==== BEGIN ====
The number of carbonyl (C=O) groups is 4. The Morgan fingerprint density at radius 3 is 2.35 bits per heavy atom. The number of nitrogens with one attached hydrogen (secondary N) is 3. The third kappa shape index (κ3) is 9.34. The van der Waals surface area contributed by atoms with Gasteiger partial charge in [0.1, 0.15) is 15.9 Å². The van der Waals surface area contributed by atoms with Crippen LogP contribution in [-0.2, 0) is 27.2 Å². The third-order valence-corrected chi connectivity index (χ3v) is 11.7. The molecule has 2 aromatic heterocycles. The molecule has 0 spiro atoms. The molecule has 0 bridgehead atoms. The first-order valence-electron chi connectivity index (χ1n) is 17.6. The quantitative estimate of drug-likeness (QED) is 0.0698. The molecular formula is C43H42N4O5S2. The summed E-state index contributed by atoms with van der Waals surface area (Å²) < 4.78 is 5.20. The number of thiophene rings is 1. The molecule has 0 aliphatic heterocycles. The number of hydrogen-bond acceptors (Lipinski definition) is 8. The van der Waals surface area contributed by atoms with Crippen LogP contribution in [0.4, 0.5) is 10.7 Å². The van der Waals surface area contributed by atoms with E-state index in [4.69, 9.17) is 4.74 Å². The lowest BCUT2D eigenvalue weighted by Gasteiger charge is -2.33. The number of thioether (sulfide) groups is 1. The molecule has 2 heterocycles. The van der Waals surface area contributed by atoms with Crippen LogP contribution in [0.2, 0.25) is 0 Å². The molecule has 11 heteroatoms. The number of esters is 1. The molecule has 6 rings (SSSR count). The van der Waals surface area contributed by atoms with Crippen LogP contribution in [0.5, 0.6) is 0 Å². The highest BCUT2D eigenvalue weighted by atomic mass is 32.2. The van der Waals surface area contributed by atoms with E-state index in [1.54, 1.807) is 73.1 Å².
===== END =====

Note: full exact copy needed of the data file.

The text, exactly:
The number of carbonyl (C=O) groups is 4. The Morgan fingerprint density at radius 3 is 2.35 bits per heavy atom. The number of nitrogens with one attached hydrogen (secondary N) is 3. The third kappa shape index (κ3) is 9.34. The van der Waals surface area contributed by atoms with Gasteiger partial charge in [0.1, 0.15) is 15.9 Å². The van der Waals surface area contributed by atoms with Crippen LogP contribution in [-0.2, 0) is 27.2 Å². The third-order valence-corrected chi connectivity index (χ3v) is 11.7. The molecule has 2 aromatic heterocycles. The molecule has 0 spiro atoms. The molecule has 0 bridgehead atoms. The first-order valence-electron chi connectivity index (χ1n) is 17.6. The quantitative estimate of drug-likeness (QED) is 0.0698. The molecular formula is C43H42N4O5S2. The summed E-state index contributed by atoms with van der Waals surface area (Å²) < 4.78 is 5.20. The number of thiophene rings is 1. The molecule has 0 aliphatic heterocycles. The number of hydrogen-bond acceptors (Lipinski definition) is 8. The van der Waals surface area contributed by atoms with Crippen LogP contribution in [0.4, 0.5) is 10.7 Å². The van der Waals surface area contributed by atoms with E-state index in [4.69, 9.17) is 4.74 Å². The lowest BCUT2D eigenvalue weighted by Gasteiger charge is -2.33. The number of thioether (sulfide) groups is 1. The molecule has 2 heterocycles. The van der Waals surface area contributed by atoms with Crippen LogP contribution in [0.2, 0.25) is 0 Å². The molecule has 11 heteroatoms. The number of esters is 1. The molecule has 6 rings (SSSR count). The van der Waals surface area contributed by atoms with Crippen LogP contribution in [0.5, 0.6) is 0 Å². The highest BCUT2D eigenvalue weighted by atomic mass is 32.2. The van der Waals surface area contributed by atoms with E-state index in [1.54, 1.807) is 73.1 Å².